Stories about Ideas from November, 2010
A new website that vilifies Chinese political liberals, including 2010 Nobel Prize winner Liu Xiaobo, has caught the attention of the Chinese internet for its extreme views. Why has it not been removed by censors?
“There is a core lack of confidence in the ability—or is it the right?—of Bahamians to take control of our own destiny”: Blogworld considers the merit of a thesis “on Blackness & The Presumptions of Ultimate Power.”
Bruno Cava, writing for the Amálgama blog, analyzes [pt] the current wave of violence in Rio de Janeiro's slums, and proposes three possible solutions: new policies for development and urbanization of poor areas, democratization of the criminal justice system and decriminalization of all illicit drugs.
With a broader and perhaps global view of more pervasive privacy issues, poet and professor Rui Shen asks: "Some people disagree with airport security measures that display people's bodies, feeling those to be an invasion of their privacy. Watching the debate on the news, though, I wonder: are these people confused or just stupid?"
Generation Y finds out that the reason copies of her book were confiscated, is because its contents “are against the general interests of the nation, since it argues that certain political and economic changes are required in Cuba so that its citizens may have more material benefits and achieve personal...
“We are surrounded by a repression that does not sign papers, show its face, or place a stamp next to each act which violates its own law”: Generation Y is waiting for answers.
Artist and blogger Nadine Feghaly posts about the collaboration of 12 Lebanese artists who made a calendar out of their illustrations of their favourite Lebanese saying.
“After its unfortunate cancellation last May due to student protests at the American University of Beirut, AUB's Online Collaborative is announcing the relaunch of AUB's First Lebanese Bloggers Convention, now renamed to Blogging Lebanon,” writes Moudz, who posts details about the event.
“I don’t think capitalism is the model of a perfect life. But it is more logical and possible at this stage of human development”: Translating Cuba examines “the hard road to democracy”.
Active Voice takes on an interesting “dot connection exercise” with “the sequence of events that preceded and followed the sensational charges recently levied against JLP Deputy Leader James Robertson”.
Have you ever thought about how much it costs a municipality to remove chewing gum stuck to the pavement? Thousands of dollars in street cleaning are spent to fight this habit of discarding chewing gum on the ground. In Quito, the municipal government and several schools began a campaign that seeks to remove gum from the ground and make the capital cleaner.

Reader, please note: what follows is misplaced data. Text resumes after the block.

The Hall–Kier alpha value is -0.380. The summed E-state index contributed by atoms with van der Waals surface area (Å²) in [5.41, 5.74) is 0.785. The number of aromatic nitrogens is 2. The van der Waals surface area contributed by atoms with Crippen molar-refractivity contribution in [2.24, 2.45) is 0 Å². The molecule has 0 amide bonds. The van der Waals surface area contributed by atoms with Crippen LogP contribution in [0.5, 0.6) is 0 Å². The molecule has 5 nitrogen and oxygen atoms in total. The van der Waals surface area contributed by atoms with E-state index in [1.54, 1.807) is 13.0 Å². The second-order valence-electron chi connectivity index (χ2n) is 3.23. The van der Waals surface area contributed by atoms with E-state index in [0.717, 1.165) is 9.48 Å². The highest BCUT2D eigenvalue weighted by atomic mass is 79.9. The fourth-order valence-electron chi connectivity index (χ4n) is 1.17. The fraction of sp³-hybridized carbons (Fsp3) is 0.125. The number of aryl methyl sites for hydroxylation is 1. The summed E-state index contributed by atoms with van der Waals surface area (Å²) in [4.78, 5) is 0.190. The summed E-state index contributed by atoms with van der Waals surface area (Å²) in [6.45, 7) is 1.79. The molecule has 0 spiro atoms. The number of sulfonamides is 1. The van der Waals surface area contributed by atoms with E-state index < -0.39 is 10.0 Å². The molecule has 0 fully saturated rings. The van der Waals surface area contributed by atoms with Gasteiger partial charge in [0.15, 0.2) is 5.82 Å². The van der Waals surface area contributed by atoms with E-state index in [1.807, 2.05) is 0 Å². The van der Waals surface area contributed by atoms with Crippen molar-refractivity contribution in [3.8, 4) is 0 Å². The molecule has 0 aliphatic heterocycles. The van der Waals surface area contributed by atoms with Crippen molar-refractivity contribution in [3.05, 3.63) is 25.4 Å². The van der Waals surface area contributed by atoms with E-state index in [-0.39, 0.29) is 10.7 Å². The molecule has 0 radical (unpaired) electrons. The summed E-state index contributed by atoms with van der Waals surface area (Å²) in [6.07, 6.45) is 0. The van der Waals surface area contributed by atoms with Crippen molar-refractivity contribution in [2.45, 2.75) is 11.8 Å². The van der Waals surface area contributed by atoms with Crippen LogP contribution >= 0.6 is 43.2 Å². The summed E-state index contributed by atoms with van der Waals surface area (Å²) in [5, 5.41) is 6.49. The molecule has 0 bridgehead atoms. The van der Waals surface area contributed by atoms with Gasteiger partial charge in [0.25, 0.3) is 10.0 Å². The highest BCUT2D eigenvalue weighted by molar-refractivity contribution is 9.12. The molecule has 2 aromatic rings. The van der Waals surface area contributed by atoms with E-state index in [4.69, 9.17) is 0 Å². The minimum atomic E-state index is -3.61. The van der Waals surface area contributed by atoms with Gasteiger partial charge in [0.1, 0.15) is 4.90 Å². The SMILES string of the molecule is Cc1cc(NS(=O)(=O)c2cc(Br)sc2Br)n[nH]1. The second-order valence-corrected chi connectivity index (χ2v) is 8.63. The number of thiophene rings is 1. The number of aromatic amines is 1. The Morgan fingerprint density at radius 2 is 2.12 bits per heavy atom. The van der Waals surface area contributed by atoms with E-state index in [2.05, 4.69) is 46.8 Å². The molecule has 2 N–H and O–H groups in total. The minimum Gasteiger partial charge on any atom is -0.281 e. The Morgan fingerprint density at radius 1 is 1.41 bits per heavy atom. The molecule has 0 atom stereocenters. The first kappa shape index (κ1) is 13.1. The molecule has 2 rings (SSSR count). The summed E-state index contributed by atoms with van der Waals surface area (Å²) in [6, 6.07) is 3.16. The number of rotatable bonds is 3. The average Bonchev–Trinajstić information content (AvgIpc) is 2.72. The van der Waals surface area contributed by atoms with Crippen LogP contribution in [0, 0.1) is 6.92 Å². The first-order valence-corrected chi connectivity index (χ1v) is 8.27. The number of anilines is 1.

Iran's government has a law at its disposal that make it possible to label almost any Internet user a criminal. The “Law of Computer Crimes” was approved by Iran's parliament in January 2009. It has been instrumental in the prosecution and repression of several bloggers, but its articles have never received much public attention or scrutiny.
Sin Evasion and Translating Cuba both blog about the next Cuban Communist Party Congress, scheduled to take place in April next year.
“I wonder…if being categorized as ‘Caribbean writer’ helps or hurts a book's promotion and sales”: The Signifyin’ Woman blogs about some of the challenges Caribbean writers face.
Maryannodonnell discusses the common stereotype of generation 90 in China.
Blogger Afra Raymond was “one of the three people ‘let go’” from a state-owned media house; he examines the controversy and asks: “How committed are we to a conversation with people who hold different views?”
Translating Cuba blogs about the two most over-used words in the country, adding: “There is a third reality that belies the stubborn reality: both Before and After contain everything.”
Artzpub interviews artist Christopher Cozier about his involvement in The Global Africa Project at the Museum of Arts and Design in New York.
Alice Yard is taking part in The Global Africa Project, “documenting the physical and critical spaces of the Yard and its creative network” – watch the video, here.
South Korea's boy band, U-Kiss's member, Alexander has placed #Korean American and #Xandernese at Twitter's top trending list. The word ‘Xandernese’, which Alexander invented while describing his origin, is getting Twitterer's approval who had a hard time describing their multiple roots. read more on GoKPop.
Chris Berthelsen from a-small-lab posted his slides for a workshop titled “Transforming Neighbourhoods – Tokyo/Berlin“, where he investigates the city of Tokyo for hints of “usable cities”.